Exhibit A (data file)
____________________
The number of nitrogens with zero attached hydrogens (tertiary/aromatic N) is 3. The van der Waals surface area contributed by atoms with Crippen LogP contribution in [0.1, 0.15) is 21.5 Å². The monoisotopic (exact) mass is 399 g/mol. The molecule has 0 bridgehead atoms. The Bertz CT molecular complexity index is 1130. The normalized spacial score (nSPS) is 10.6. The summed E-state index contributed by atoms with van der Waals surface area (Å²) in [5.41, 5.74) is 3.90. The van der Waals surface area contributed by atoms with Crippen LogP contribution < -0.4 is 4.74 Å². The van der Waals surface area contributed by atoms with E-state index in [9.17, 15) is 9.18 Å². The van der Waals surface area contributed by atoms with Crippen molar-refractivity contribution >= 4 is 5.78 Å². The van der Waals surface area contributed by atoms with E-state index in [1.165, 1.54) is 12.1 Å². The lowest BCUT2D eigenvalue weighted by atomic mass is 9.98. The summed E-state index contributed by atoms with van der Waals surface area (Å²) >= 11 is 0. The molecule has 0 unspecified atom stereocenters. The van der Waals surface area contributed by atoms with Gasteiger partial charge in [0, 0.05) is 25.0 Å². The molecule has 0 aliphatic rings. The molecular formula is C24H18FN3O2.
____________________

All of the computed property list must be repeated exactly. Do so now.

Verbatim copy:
The number of nitrogens with zero attached hydrogens (tertiary/aromatic N) is 3. The van der Waals surface area contributed by atoms with Crippen LogP contribution in [0.1, 0.15) is 21.5 Å². The monoisotopic (exact) mass is 399 g/mol. The molecule has 0 bridgehead atoms. The Bertz CT molecular complexity index is 1130. The normalized spacial score (nSPS) is 10.6. The summed E-state index contributed by atoms with van der Waals surface area (Å²) in [5.41, 5.74) is 3.90. The van der Waals surface area contributed by atoms with Crippen LogP contribution < -0.4 is 4.74 Å². The van der Waals surface area contributed by atoms with E-state index in [9.17, 15) is 9.18 Å². The van der Waals surface area contributed by atoms with Crippen molar-refractivity contribution >= 4 is 5.78 Å². The van der Waals surface area contributed by atoms with E-state index in [1.165, 1.54) is 12.1 Å². The lowest BCUT2D eigenvalue weighted by atomic mass is 9.98. The summed E-state index contributed by atoms with van der Waals surface area (Å²) >= 11 is 0. The molecule has 0 unspecified atom stereocenters. The van der Waals surface area contributed by atoms with Gasteiger partial charge in [0, 0.05) is 25.0 Å². The molecule has 0 aliphatic rings. The molecular formula is C24H18FN3O2.